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What to Include in Your Separation or Property Settlement Agreement


Separation agreements and property settlement agreements are effective in dealing with the countless rights and obligation following a marital separation. A separation agreement or property settlement agreement in its most basic form can accomplish the objectives to protect assets, protect against future claims for alimony, resolve disputes over marital property and debts, and to allow each person to enter into future debts with real or personal property without affecting the interest of the other party. Oftentimes, a separation and property settlement agreement is more advantageous than a court action because the parties can contractually bind the other to specific terms that a court may not order. But probably the biggest advantage is in avoiding the embarrassing and unpredictable outcome associated with court proceedings.

When drafting a separation agreement or property settlement agreement, it is important to realize that North Carolina considers spouses, even when separated under certain circumstances, are in a confidential relationship with one another. As such, the parties have a duty to disclose all material facts. The failure to do so may constitute fraud and make the agreement invalid. A presumption of fraud will occur when a person in the confidential relationship benefits in any way from that relationship. However, if either spouse hires an attorney, that confidential relationship may cease.

When meeting with an attorney about drafting a separation agreement or property settlement agreement, it is important to disclose all information regarding your financial status, custody, visitation and support of minor children, alimony, real and personal property division, and any other matter that may impact you or your spouse. Generally, you must go through, in specific detail, all assets and liabilities. Both spouse must fully disclose each and every asset and liability to ensure the validity of the agreement.

Each party’s objectives will vary based on familial circumstances. Determining what specific provisions will be included in a separation agreement or property settlement agreement varies widely. If a husband and wife have been married only a short time, have no children together, alimony is not an issue, and there are no children involved, a basic separation agreement may suffice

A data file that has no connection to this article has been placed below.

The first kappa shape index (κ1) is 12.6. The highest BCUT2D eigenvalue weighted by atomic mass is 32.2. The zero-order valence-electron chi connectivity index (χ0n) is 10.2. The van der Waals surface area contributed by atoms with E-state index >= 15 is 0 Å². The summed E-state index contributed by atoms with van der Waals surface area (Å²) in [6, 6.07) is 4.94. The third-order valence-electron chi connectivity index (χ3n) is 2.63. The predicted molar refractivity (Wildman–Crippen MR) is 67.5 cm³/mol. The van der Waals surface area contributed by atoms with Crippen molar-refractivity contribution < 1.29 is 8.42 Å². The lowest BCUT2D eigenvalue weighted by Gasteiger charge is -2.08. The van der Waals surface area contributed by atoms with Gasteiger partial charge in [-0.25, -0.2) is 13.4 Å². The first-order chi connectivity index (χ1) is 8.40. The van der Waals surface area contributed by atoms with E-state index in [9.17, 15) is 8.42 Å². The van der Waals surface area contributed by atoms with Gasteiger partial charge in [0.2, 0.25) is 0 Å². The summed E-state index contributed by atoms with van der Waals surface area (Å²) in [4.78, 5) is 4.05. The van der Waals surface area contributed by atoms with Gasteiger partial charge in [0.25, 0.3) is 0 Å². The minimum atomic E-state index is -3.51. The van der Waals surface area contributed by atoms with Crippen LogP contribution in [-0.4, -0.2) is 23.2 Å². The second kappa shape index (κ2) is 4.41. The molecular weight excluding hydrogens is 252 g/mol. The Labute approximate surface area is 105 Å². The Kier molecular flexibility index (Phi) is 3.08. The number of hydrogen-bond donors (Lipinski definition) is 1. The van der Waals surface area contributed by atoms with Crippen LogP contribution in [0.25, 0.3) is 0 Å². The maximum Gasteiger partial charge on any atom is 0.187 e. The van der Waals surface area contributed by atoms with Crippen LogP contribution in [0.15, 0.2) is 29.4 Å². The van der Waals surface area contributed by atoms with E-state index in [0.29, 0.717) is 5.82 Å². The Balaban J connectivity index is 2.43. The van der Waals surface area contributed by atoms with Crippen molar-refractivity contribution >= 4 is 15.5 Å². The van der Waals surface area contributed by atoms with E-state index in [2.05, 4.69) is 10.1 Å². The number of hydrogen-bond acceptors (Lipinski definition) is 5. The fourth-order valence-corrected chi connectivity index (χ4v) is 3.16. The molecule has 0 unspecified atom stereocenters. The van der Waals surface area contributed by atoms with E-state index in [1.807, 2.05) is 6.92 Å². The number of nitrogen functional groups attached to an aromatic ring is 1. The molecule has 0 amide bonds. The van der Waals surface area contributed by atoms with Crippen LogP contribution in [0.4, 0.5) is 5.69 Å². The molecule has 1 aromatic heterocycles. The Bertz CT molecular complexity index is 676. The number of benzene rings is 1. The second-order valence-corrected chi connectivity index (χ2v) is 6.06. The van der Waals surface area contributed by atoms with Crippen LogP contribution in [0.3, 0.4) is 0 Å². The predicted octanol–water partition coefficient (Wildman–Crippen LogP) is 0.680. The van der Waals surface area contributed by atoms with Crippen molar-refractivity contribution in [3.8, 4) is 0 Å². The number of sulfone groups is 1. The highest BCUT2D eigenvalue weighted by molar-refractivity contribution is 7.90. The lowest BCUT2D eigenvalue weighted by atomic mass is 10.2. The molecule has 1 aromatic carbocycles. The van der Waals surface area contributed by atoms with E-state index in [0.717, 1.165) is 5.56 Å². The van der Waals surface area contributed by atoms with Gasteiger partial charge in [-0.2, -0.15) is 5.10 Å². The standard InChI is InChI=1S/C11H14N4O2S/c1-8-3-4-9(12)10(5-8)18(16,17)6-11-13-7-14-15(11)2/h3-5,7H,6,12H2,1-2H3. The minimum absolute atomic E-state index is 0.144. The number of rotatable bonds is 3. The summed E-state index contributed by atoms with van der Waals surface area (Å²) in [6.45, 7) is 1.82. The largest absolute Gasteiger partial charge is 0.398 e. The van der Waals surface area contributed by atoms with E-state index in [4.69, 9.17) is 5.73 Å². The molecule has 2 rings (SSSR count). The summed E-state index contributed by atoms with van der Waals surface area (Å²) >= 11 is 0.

However, for spouses that have been married for a longer period of time, have minor children, acquired marital property, and one spouse is dependent upon the other spouse for support and maintenance, a longer and more detailed separation agreement may be required.  In addition, this separation agreement or property settlement agreement must take care of post-separation support and alimony, provide for child support, custody and visitation, settlement of claims of marital property, and settlement matters related to taxes and insurance.

No matter the form, length, or complexity of the separation agreement or property settlement agreement, it should include clarifying provisions as to whether the agreement will be incorporated into a divorce judgment, rights upon breach of an agreement, effects of reconciliation by the spouses or cohabitation with third parties, and the process for amending or modifying the separation agreement or property settlement agreement. Otherwise, a North Carolina judge may speculate what the party’s intentions were, oftentimes with unintended or negative results.

Having an attorney to properly draft or review your separation agreement or property separation agreement is critical because a variety of mistakes can render the settlement agreement settlement agreement invalid.